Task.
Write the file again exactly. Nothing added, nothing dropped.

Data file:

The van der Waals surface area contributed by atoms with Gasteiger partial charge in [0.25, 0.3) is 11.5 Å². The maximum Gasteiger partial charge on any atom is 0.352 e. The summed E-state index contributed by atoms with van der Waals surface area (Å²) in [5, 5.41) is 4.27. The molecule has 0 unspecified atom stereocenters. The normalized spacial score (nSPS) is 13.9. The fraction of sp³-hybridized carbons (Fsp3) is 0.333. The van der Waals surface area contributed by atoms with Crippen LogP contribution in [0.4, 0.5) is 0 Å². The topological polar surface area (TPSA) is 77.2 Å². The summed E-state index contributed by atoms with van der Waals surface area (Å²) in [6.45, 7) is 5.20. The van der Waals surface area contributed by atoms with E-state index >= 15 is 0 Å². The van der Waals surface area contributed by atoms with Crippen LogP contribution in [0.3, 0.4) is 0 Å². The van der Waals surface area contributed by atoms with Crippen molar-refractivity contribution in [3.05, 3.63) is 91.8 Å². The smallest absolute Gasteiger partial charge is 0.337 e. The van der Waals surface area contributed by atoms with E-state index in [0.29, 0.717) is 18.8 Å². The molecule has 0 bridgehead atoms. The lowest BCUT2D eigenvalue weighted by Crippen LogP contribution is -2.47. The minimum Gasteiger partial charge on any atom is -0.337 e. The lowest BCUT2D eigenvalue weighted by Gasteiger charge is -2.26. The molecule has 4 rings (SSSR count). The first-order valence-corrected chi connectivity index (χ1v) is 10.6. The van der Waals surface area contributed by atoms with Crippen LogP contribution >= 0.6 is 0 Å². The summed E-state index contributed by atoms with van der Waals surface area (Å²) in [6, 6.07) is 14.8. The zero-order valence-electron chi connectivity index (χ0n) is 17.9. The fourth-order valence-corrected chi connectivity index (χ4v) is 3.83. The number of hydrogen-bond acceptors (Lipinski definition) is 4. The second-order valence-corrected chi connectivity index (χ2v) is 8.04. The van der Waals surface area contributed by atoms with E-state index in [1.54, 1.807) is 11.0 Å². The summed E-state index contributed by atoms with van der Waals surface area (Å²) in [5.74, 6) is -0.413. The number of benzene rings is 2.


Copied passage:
The van der Waals surface area contributed by atoms with Gasteiger partial charge in [0.25, 0.3) is 11.5 Å². The maximum Gasteiger partial charge on any atom is 0.352 e. The summed E-state index contributed by atoms with van der Waals surface area (Å²) in [5, 5.41) is 4.27. The molecule has 0 unspecified atom stereocenters. The normalized spacial score (nSPS) is 13.9. The fraction of sp³-hybridized carbons (Fsp3) is 0.333. The van der Waals surface area contributed by atoms with Crippen LogP contribution in [0.4, 0.5) is 0 Å². The topological polar surface area (TPSA) is 77.2 Å². The summed E-state index contributed by atoms with van der Waals surface area (Å²) in [6.45, 7) is 5.20. The van der Waals surface area contributed by atoms with E-state index >= 15 is 0 Å². The van der Waals surface area contributed by atoms with Crippen LogP contribution in [0.3, 0.4) is 0 Å². The van der Waals surface area contributed by atoms with Crippen molar-refractivity contribution in [3.05, 3.63) is 91.8 Å². The smallest absolute Gasteiger partial charge is 0.337 e. The van der Waals surface area contributed by atoms with E-state index in [0.29, 0.717) is 18.8 Å². The molecule has 0 bridgehead atoms. The lowest BCUT2D eigenvalue weighted by Crippen LogP contribution is -2.47. The minimum Gasteiger partial charge on any atom is -0.337 e. The lowest BCUT2D eigenvalue weighted by Gasteiger charge is -2.26. The molecule has 4 rings (SSSR count). The first-order valence-corrected chi connectivity index (χ1v) is 10.6. The van der Waals surface area contributed by atoms with Crippen LogP contribution >= 0.6 is 0 Å². The summed E-state index contributed by atoms with van der Waals surface area (Å²) in [6, 6.07) is 14.8. The zero-order valence-electron chi connectivity index (χ0n) is 17.9. The fourth-order valence-corrected chi connectivity index (χ4v) is 3.83. The number of hydrogen-bond acceptors (Lipinski definition) is 4. The second-order valence-corrected chi connectivity index (χ2v) is 8.04. The van der Waals surface area contributed by atoms with E-state index in [1.54, 1.807) is 11.0 Å². The summed E-state index contributed by atoms with van der Waals surface area (Å²) in [5.74, 6) is -0.413. The number of benzene rings is 2.